New York City is using the emptiness of its usually crowded city streets to test out car-free streets during the COVID-19 pandemic. As an alternative to pedestrians' overcrowded parks and to give restaurants more outside dining room, the City is banning cars in over 40 streets. If successful, this initiative could prove to be a permanent addition to local public spaces and an improvement to New York's streets.
The City of New York launched a new public health effort encouraging residents to report social distance violators during the COVID-19 pandemic. Residents can report any offending person or crowd by simply texting a photo to 311-692, the city's non-emergency number, along with location information. Repeat offenders are subject to arrest, summons, or fines reaching up to $1,000 by the NYPD.
The city's Board of Elections introduced electronic poll books as part of its first foray into early voting in 2019. Voters were also sent ID cards by mail that can be scanned by poll workers to retrieve details of their registration.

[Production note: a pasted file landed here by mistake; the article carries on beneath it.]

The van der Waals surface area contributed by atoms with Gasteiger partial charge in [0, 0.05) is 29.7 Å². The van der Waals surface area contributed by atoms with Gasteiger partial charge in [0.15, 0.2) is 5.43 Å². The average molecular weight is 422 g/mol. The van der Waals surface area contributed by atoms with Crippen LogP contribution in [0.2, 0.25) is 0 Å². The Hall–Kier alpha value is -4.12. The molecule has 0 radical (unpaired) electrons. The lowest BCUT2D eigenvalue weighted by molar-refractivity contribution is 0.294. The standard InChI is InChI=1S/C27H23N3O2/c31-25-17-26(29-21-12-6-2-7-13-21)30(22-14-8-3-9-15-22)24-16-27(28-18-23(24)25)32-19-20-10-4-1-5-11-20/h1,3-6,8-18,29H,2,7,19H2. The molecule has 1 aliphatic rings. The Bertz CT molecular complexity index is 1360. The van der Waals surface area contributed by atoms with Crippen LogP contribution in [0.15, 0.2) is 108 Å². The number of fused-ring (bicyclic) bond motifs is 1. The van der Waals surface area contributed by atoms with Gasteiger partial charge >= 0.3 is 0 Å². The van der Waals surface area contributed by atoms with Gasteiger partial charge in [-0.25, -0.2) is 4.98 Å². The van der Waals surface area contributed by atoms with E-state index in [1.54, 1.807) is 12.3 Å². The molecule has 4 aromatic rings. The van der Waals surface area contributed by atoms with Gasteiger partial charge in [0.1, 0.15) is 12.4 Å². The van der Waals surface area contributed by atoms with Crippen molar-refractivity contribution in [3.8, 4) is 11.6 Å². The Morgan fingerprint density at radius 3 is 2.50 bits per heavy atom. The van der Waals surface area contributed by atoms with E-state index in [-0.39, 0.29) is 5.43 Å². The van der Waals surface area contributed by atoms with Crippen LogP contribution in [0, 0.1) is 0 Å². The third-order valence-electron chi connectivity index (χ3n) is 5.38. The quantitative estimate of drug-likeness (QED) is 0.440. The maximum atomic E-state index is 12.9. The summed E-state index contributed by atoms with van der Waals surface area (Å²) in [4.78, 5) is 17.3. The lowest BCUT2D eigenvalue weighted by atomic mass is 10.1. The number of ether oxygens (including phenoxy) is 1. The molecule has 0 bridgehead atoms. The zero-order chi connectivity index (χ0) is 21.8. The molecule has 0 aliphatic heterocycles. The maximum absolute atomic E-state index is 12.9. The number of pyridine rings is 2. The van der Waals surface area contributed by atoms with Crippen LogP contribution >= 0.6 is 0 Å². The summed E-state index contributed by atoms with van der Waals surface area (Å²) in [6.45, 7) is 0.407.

Philadelphia's Office of Innovation & Technology requested pilot-ready technology from private sector applicants. The successful applicant will receive up to $34,000 to evaluate local roads and provide prioritized recommendations for repairs. The AI-enabled software or system will also create a road signs inventory and a map of manholes and grates. Philadelphia previously used the Pitch & Pilot program to find smart solutions for water quality and waste management issues.
London Borough of Haringey developed the "Haringey Connected" mobile app to provide practical support and key information to new residents. The app was designed as part of the Council's Connected Communities programme to help migrants successfully integrate into Haringey. The app includes information in multiple languages on local services and resources, cultural tips for living in the UK, local news, event details, etc.